- Critics of Netflix's drama The Crown say the show presents a misleading picture of the royal family.
- The U.K.'s Culture Secretary, Oliver Dowden, even went so far as to call for Netflix to add a disclaimer to the series making it clear that it's a work of fiction.
- Josh O'Connor, who played Prince Charles in Seasons 3 and 4 of the series, says the call for a disclaimer is "outrageous" and that The Crown's audience is "intelligent enough to see it for what it is, which is pure fiction."
Update 12/13/20: Two British politicians have publicly pushed back against The Crown actor Josh O'Connor's stance that adding a disclaimer to the Netflix drama would be "outrageous."
Former Education Secretary Damian Hinds led the fightback (who, according to the Daily Mail, is supported in his statement by Julian Knight, chairman of the powerful Commons Digital, Culture, Media and Sport Committee) told the Mail on Sunday, "Mr O’Connor says Oliver Dowden’s intervention is outrageous, but what would be truly outrageous would be trying to stop our Culture Secretary holding the streaming giant to account. Oliver has every right to call for the series to carry a disclaimer."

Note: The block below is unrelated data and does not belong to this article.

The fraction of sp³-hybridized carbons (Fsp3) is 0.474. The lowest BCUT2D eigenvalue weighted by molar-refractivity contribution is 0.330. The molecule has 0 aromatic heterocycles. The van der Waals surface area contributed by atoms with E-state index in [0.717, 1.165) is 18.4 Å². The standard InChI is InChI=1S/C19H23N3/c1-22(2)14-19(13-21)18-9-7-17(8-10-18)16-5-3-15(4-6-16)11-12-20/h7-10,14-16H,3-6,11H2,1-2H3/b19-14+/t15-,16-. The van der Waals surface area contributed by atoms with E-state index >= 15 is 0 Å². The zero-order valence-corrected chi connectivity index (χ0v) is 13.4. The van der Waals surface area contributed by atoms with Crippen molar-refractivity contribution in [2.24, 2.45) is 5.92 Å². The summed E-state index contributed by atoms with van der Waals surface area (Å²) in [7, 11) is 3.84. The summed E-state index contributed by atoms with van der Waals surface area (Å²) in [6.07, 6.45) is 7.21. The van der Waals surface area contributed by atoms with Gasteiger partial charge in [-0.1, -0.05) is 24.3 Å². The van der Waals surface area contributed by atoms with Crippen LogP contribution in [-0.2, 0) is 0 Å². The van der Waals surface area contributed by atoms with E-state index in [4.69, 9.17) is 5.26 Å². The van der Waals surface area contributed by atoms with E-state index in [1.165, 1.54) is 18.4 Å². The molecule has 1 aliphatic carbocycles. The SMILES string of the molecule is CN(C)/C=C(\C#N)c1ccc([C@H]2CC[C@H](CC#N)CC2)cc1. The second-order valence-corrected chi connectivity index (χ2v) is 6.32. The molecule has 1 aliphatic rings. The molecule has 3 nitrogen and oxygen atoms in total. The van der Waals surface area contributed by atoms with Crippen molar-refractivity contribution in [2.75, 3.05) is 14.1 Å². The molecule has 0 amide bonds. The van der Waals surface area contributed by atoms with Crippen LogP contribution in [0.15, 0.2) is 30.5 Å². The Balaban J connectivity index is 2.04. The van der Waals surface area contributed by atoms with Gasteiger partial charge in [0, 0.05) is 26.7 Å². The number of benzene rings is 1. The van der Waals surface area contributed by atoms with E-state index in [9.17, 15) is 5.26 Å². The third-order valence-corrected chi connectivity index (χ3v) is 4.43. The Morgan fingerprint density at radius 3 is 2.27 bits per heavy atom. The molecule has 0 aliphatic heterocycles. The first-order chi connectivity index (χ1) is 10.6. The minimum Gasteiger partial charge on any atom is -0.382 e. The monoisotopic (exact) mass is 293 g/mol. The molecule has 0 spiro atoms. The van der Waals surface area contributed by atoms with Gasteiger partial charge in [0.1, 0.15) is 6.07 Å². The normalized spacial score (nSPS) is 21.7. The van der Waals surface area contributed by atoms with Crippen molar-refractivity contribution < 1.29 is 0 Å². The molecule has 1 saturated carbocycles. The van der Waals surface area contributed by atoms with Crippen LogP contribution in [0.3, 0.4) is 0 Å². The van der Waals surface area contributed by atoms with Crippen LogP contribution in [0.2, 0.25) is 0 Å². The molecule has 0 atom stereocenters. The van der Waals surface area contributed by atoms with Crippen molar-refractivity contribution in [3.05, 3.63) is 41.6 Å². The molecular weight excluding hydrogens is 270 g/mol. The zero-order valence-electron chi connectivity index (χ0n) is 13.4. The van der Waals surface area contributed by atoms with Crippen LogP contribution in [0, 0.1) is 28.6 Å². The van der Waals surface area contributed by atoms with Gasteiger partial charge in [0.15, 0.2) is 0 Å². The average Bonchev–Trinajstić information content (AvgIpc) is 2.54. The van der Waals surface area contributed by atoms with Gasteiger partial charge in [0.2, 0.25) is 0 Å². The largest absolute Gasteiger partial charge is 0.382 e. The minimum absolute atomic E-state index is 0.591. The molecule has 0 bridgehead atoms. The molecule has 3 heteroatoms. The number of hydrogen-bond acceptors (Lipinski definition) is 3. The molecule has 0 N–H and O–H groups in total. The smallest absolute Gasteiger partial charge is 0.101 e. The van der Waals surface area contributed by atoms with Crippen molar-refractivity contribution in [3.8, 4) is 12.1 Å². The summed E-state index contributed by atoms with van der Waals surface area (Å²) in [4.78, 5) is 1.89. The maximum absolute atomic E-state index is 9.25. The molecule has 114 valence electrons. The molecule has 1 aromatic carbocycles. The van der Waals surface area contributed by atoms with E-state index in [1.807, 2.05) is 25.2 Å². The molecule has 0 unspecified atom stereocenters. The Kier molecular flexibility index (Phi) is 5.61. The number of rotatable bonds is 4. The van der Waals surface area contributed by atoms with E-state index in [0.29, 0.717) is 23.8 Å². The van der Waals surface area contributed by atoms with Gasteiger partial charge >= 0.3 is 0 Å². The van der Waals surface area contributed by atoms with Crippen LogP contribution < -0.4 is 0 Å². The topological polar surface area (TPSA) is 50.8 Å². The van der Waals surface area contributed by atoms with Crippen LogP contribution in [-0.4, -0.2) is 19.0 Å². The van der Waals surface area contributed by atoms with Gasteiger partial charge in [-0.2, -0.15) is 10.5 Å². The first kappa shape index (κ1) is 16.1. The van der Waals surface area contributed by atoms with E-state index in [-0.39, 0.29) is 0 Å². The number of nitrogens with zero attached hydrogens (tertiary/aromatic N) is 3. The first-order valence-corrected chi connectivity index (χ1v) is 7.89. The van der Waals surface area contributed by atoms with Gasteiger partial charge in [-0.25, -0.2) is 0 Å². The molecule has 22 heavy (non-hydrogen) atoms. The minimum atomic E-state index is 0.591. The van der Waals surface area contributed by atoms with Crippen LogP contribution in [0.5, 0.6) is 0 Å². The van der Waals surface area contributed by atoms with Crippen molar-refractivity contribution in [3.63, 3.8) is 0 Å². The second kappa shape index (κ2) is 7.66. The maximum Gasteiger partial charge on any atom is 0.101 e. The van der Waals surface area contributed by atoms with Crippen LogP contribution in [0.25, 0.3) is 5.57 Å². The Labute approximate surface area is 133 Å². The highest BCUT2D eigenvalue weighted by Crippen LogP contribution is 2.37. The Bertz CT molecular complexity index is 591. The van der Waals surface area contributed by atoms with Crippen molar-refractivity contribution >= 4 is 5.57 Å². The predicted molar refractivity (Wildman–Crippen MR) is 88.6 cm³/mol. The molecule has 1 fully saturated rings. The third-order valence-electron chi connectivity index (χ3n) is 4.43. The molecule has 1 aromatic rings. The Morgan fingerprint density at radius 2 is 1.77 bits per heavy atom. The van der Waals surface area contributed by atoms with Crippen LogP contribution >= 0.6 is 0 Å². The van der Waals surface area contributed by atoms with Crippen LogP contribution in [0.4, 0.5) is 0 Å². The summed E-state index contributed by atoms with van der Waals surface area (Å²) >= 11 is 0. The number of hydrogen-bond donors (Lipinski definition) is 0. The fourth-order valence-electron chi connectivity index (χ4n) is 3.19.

Addressing O'Connor's statement about the situation directly, Hinds added, "This is not some dramatization of a novel. It is based on the lives of real people and it relays many events people will recognize, so although it contains fiction, it certainly isn’t 'pure' fiction."
Original post: The latest season of The Crown has been the drama's most controversial yet. The fourth season, which covers, among other things, the early years of Prince Charles and Princess Diana's tumultuous relationship, has been slammed by critics who say its an unfair and oftentimes misleading portrayal of the real people and events depicted. In fact, some—including the U.K. government's Culture Secretary Oliver Dowden—have called for Netflix to add a disclaimer to the series, emphasizing that it's a work of fiction and not a faithful account of history.
"We were slightly let down by our culture secretary, whose job it is to encourage culture," O'Connor said during an interview with the the Los Angeles Times for The Envelope: The Podcast. "In my opinion, it's pretty outrageous that he came out and said what he said. Particularly, in this time when he knows that the arts are struggling and they're on their knees, I think it's a bit of a low blow."
O'Connor made it clear that he's against the disclaimer proposal because he trusts The Crown's audience to understand that what they're watching is a drama, not documentary.
"My personal view is that audiences understand," he explained. "You have to show them the respect and understand that they're intelligent enough to see it for what it is, which is pure fiction."